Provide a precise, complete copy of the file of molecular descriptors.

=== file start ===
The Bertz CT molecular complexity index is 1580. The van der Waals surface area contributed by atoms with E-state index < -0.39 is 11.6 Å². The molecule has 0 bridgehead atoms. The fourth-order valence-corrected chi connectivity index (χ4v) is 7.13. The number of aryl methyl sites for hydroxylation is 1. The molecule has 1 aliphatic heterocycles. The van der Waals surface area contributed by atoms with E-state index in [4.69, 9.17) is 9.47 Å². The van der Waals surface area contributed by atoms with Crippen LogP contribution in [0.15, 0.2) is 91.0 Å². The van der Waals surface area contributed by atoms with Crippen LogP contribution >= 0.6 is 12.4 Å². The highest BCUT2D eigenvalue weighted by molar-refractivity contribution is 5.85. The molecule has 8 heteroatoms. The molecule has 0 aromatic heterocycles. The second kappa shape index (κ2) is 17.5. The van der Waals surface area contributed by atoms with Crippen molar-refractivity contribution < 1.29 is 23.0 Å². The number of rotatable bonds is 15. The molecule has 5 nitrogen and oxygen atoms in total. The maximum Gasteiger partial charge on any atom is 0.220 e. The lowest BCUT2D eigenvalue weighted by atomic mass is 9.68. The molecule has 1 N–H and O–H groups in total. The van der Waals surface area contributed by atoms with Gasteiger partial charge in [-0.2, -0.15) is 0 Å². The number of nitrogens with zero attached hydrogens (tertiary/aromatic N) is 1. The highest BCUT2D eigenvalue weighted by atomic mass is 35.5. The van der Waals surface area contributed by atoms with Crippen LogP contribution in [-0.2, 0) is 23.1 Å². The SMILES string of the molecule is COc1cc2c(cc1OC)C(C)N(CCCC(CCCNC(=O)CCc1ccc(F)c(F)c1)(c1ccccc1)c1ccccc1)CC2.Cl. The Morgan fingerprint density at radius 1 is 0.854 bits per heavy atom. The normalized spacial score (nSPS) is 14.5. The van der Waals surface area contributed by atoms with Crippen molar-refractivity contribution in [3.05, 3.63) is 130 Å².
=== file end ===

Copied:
The Bertz CT molecular complexity index is 1580. The van der Waals surface area contributed by atoms with E-state index < -0.39 is 11.6 Å². The molecule has 0 bridgehead atoms. The fourth-order valence-corrected chi connectivity index (χ4v) is 7.13. The number of aryl methyl sites for hydroxylation is 1. The molecule has 1 aliphatic heterocycles. The van der Waals surface area contributed by atoms with E-state index in [4.69, 9.17) is 9.47 Å². The van der Waals surface area contributed by atoms with Crippen LogP contribution in [0.15, 0.2) is 91.0 Å². The van der Waals surface area contributed by atoms with Crippen LogP contribution >= 0.6 is 12.4 Å². The highest BCUT2D eigenvalue weighted by molar-refractivity contribution is 5.85. The molecule has 8 heteroatoms. The molecule has 0 aromatic heterocycles. The second kappa shape index (κ2) is 17.5. The van der Waals surface area contributed by atoms with Crippen molar-refractivity contribution < 1.29 is 23.0 Å². The number of rotatable bonds is 15. The molecule has 5 nitrogen and oxygen atoms in total. The maximum Gasteiger partial charge on any atom is 0.220 e. The lowest BCUT2D eigenvalue weighted by atomic mass is 9.68. The molecule has 1 N–H and O–H groups in total. The van der Waals surface area contributed by atoms with Gasteiger partial charge in [-0.2, -0.15) is 0 Å². The number of nitrogens with zero attached hydrogens (tertiary/aromatic N) is 1. The highest BCUT2D eigenvalue weighted by atomic mass is 35.5. The van der Waals surface area contributed by atoms with Crippen LogP contribution in [-0.2, 0) is 23.1 Å². The SMILES string of the molecule is COc1cc2c(cc1OC)C(C)N(CCCC(CCCNC(=O)CCc1ccc(F)c(F)c1)(c1ccccc1)c1ccccc1)CC2.Cl. The Morgan fingerprint density at radius 1 is 0.854 bits per heavy atom. The normalized spacial score (nSPS) is 14.5. The van der Waals surface area contributed by atoms with Crippen molar-refractivity contribution in [3.05, 3.63) is 130 Å².